The death knoll is sounding for this horrendous trade. The truth is out and the public are not only aghast at the cruelty involved but demand the trade be stopped to all countries.
It is our mission to put the truth the industry does not want you to see, out in the public arena.
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The information below is from the handbook produced in June 2001.
Saudi Livestock Export Program
(SHEEP & GOATS)
"The Average mortality rate for sheep exported to Saudi Arabia is 0.4%, with a range for individual shipments of 0.1 - 1.0%. This is the mortality rate from loading in Australia to arrival at the destination port in Saudi Arabia . The mortality rate is slightly higher for goats. Although no two voyages are the same, the daily mortality rate generally starts slow and increases late in the voyage.
Inanition and salmonellosis are the two main causes of sheep and goat deaths at sea. These two syndromes account for about 75% of all ship board mortalities.
Inanition: Affected sheep are 'shy feeders' that do no adjust to eating shipboard pellets. Some waste away and are obviously emaciated, but most stock look clinically normal despite days of not eating and are difficult to diagnose before they die. After a few days of not eating, disruption to the rumen flora becomes irretrievable. There is no effective treatment.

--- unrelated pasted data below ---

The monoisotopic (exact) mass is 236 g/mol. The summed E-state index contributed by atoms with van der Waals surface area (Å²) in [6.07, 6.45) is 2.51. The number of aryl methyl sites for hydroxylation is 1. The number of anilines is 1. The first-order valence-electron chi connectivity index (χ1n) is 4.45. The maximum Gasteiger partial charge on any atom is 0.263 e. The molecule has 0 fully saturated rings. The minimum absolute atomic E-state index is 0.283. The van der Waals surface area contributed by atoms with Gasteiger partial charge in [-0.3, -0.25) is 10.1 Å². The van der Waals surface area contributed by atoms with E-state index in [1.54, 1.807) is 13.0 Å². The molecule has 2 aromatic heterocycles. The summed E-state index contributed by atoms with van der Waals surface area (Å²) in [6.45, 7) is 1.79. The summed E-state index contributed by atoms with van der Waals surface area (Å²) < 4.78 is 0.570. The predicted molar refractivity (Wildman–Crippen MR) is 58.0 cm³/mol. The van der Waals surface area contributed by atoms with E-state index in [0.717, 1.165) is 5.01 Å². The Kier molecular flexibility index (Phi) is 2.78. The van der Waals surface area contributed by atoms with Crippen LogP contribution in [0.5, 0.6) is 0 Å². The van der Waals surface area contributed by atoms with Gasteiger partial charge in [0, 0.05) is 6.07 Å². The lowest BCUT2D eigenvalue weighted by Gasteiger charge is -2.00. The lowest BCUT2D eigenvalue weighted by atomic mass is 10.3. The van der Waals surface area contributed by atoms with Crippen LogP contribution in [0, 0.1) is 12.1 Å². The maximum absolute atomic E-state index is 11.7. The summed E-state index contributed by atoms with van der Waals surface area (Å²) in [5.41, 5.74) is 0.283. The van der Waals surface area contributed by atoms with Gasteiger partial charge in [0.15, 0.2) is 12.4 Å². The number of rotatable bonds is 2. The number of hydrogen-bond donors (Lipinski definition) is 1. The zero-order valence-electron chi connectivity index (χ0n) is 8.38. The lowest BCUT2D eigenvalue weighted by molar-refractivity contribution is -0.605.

Non-competitive sheep: These are sheep that will eat pellets but are reluctant to push forward when feed is available and as a result get little to eat. They tend not to die at sea, but steadily loose weight during the voyage to be discharged as poor sheep needing emergency slaughter.
Salmonellosis: Sheep with this condition stop eating and become pyrexic, dull and lethargic. They develop acute gastroenteritis with a scour that may contain strands of mucosa and blood, but is often just a thin watery liquid. Death occurs within hours of clinical signs developing. Treatment of clinical cases requires intensive fluid therapy, which is not practical on a large scale and has a low success rate anyway.
Pinkeye: This problem occurs in every shipment. It is particularly a problem where sheep or goats have been held in a feedlot for an extended period prior to export, as feedlot conditions are very conducive to pinkeye spread.